For many people in the western world, an Ayurvedic treatment is something you would expect to find on the spa menu. Warm oils swept over the body... the heady aroma of Asian spices and the hint of delicate exotic flowers…. I’m relaxed just thinking about it.
Ask someone in Asia what Ayurveda means and the response would be very different:
“Ayurveda has two main aims: It treats the symptoms of a disease and it helps individuals to strengthen their immune system. Ayurveda treats the body, mind and spirit of a person as a whole entity, and works on the basis that the mind and body affect each other, and together can overcome disease”.
In fact the whole treatment philosophy is so grounded into Sri Lanka’s belief system, many choose to use it instead of modern medicine. Developed over many thousands of years, and with a deep connection to the Buddhist and Hindu faith, the idea of messing with nature and only working on the physical symptoms is considered by many to be the weaker of the two available options. It may seem ludicrous to us, but it is not uncommon in Sri Lanka to meet patients who would never visit a modern hospital even if they were at deaths door.
With so many people championing the approach, are we too quick in this country to discount the power of Ayurveda? A little bit of research would probably alert us to our first shock of the day - in Sri Lanka you have to be university trained before you can practice. Each medicine that is used is subjected to lab tests and certification – just like modern medicine drugs - and the country adheres to World Health Organisation policies that herbal products, hospital services as well as research and professional councils of the practitioners are regulated. It is serious business in Asia! Compare that to a 5 day course in the UK accredited by the Complementary Medical Association (C.M.A), and it is no wonder why India, the home of the principle, has long fought against the misuse of the term Ayurveda across the world!
Behind the scenes there is evidence to suggest Ayurveda is beginning to be taken more seriously in the UK. NCAM, the National Centre for Complementary Medicine, and EFCAM, the European Federation for Complimentary and Alternative Medicine, believe that over 100 million EU citizens now use alternative medicine alongside modern health services. They campaign to develop a more holistic and integrated approach to healthcare in Europe. 3 year university courses are available at Thames College, London and there are many clinics run by people who have trained overseas. It is only a matter of time before the myths of Ayurveda are expelled and the oil massage at the spa will be just that. An Ayurvedic treatment will be offered as in Sri Lanka, where a proper patient assessment lasts up to 90 minutes and a thorough assessment of the tongue, lips, skin, nails and eyes is made before the practitioner embarks on a treatment plan to correct imbalances.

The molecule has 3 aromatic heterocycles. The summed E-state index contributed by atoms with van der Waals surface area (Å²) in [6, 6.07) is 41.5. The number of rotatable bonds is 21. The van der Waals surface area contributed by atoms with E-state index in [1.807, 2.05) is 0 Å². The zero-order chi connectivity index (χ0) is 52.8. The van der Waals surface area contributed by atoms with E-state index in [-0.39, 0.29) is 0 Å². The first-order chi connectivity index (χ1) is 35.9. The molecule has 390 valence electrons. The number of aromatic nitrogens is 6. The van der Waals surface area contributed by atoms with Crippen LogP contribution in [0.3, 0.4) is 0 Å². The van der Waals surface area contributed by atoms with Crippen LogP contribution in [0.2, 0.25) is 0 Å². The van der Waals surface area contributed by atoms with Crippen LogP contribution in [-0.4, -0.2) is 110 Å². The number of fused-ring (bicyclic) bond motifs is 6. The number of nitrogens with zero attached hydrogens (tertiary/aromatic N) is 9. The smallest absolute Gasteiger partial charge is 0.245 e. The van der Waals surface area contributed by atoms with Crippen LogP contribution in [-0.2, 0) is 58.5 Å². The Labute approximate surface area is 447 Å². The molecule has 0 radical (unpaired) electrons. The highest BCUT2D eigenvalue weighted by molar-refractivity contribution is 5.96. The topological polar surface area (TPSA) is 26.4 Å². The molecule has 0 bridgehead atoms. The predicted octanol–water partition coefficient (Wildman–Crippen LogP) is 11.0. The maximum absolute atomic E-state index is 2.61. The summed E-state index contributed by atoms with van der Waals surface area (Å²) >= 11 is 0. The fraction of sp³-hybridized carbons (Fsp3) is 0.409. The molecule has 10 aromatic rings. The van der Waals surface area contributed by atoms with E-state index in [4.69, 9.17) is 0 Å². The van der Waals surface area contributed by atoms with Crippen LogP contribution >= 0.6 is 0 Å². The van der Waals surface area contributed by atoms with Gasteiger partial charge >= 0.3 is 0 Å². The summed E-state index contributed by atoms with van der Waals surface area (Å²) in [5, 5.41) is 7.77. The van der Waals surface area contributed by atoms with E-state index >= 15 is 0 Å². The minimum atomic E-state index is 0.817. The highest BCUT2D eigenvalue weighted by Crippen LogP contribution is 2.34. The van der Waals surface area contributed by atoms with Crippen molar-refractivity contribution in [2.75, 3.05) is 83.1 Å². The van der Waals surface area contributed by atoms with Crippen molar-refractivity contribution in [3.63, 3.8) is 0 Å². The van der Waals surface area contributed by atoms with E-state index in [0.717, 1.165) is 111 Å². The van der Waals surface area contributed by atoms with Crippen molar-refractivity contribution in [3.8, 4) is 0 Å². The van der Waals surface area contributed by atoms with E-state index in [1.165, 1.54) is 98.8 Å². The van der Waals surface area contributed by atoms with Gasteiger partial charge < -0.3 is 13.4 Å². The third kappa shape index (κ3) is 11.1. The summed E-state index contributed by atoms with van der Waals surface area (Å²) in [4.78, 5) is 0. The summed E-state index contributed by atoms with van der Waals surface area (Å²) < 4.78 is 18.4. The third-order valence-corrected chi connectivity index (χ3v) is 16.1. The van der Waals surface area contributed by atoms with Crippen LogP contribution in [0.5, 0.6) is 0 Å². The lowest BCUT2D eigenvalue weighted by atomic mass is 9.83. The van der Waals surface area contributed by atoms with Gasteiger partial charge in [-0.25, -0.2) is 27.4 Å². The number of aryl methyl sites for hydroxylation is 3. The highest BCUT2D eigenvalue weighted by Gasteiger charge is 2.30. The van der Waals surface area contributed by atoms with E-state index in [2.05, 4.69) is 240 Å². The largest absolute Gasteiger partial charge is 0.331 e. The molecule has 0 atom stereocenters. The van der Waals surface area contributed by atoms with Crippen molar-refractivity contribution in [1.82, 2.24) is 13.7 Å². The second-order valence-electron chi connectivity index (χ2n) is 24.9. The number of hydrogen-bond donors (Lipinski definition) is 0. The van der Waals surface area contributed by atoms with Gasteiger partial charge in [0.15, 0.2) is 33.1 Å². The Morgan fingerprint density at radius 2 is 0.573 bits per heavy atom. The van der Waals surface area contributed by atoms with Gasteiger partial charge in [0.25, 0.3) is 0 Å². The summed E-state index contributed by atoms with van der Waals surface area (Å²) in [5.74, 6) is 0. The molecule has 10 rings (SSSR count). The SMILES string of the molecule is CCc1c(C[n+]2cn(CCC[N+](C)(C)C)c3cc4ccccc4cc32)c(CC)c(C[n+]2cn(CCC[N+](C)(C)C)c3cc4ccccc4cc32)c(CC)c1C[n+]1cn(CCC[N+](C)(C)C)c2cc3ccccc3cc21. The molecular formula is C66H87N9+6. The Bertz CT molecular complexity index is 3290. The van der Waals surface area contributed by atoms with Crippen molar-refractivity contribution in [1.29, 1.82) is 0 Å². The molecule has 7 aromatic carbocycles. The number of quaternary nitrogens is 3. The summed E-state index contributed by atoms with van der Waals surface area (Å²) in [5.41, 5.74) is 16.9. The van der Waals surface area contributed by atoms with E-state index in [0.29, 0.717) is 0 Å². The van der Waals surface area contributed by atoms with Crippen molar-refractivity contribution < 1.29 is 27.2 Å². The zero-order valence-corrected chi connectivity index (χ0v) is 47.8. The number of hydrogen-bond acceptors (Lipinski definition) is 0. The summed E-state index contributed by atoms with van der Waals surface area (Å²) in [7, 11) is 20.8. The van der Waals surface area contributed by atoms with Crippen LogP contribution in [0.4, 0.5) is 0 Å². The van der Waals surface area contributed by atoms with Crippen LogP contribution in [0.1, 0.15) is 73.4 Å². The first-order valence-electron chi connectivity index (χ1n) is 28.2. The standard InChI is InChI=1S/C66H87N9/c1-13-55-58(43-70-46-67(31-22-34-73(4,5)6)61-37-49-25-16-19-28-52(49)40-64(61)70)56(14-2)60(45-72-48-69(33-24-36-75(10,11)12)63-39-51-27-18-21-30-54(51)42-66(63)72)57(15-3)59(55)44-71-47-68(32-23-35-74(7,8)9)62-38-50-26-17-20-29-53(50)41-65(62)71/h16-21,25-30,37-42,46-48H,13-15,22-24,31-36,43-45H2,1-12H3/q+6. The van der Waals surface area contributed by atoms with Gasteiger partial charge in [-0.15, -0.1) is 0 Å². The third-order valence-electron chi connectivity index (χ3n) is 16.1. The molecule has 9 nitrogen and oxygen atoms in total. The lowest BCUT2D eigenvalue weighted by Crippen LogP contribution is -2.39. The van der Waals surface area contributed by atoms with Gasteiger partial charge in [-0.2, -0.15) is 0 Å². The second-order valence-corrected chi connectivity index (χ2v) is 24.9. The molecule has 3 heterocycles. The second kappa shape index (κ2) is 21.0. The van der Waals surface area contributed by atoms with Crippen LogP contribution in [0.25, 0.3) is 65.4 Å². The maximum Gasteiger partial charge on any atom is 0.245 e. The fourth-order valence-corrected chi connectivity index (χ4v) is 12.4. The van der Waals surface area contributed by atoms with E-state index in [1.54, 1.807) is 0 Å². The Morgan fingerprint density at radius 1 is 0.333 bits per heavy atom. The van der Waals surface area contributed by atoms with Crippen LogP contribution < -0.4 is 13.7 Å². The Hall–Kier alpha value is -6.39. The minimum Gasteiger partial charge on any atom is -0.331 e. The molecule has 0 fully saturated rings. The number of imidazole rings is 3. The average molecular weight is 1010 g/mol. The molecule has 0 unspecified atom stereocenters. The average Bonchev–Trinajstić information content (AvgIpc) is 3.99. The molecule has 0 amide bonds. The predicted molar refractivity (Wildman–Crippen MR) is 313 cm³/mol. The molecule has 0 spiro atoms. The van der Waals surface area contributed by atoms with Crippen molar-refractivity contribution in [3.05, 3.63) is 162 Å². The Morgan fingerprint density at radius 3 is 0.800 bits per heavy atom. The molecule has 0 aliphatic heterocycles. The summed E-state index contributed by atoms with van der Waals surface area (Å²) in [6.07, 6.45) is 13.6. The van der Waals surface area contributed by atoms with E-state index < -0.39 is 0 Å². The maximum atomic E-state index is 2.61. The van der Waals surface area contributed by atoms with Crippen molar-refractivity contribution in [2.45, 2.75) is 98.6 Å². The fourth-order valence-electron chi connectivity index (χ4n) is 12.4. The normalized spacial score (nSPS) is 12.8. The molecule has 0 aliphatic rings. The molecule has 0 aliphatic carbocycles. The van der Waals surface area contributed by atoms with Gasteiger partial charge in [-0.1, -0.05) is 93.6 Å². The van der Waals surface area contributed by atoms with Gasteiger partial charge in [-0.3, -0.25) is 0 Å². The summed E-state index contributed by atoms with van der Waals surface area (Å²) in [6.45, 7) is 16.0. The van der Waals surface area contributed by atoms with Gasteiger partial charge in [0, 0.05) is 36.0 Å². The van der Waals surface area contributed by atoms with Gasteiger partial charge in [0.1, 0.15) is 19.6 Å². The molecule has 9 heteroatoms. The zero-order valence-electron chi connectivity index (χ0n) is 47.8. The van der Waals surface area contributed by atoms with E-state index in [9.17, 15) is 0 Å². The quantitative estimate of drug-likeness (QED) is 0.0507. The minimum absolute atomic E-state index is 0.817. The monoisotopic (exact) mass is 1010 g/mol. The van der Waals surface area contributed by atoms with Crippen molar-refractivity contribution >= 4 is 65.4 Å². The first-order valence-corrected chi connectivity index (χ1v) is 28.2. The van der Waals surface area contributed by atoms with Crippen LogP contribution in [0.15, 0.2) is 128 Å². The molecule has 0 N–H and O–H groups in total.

There are many forums and reports on the successes of the practice - from Ayurveda drug companies documenting the case of a women with uterine prolapse that was told she needed a hysterectomy, only to be pain free after fifteen days of treatment, to a UK practice that offers case studies on infertile couples who conceived, eczema and psoriasis that was eradicated and arthritic pain that went from all consuming to barely mentionable. Even though there are as many cases where it has not worked, or there were side effects from the toxic herbs, there is no doubt that for some people it does the job. If we think about how little we know about the uses of plants or the complexities of the human body, perhaps that isn't so surprising.
It seems to me that if we continue to believe it does nothing, we are just as misinformed as the Asians who flatly refuse to gain medical help when they clearly need it. Ayurveda may not be a complete alternative to modern medicine, but it certainly is a complementary therapy that can be used alongside modern medicine both here and in Sri Lanka.
Work the World offer a one week Ayurvedic Medicine Experience as an option to our Sri Lanka students. The week is designed to give you insight into the approach and to introduce you to the theory, treatment and practices within an Ayurvedic hospital. It gives healthcare students an amazing opportunity to understand more about Sri Lankan healthcare.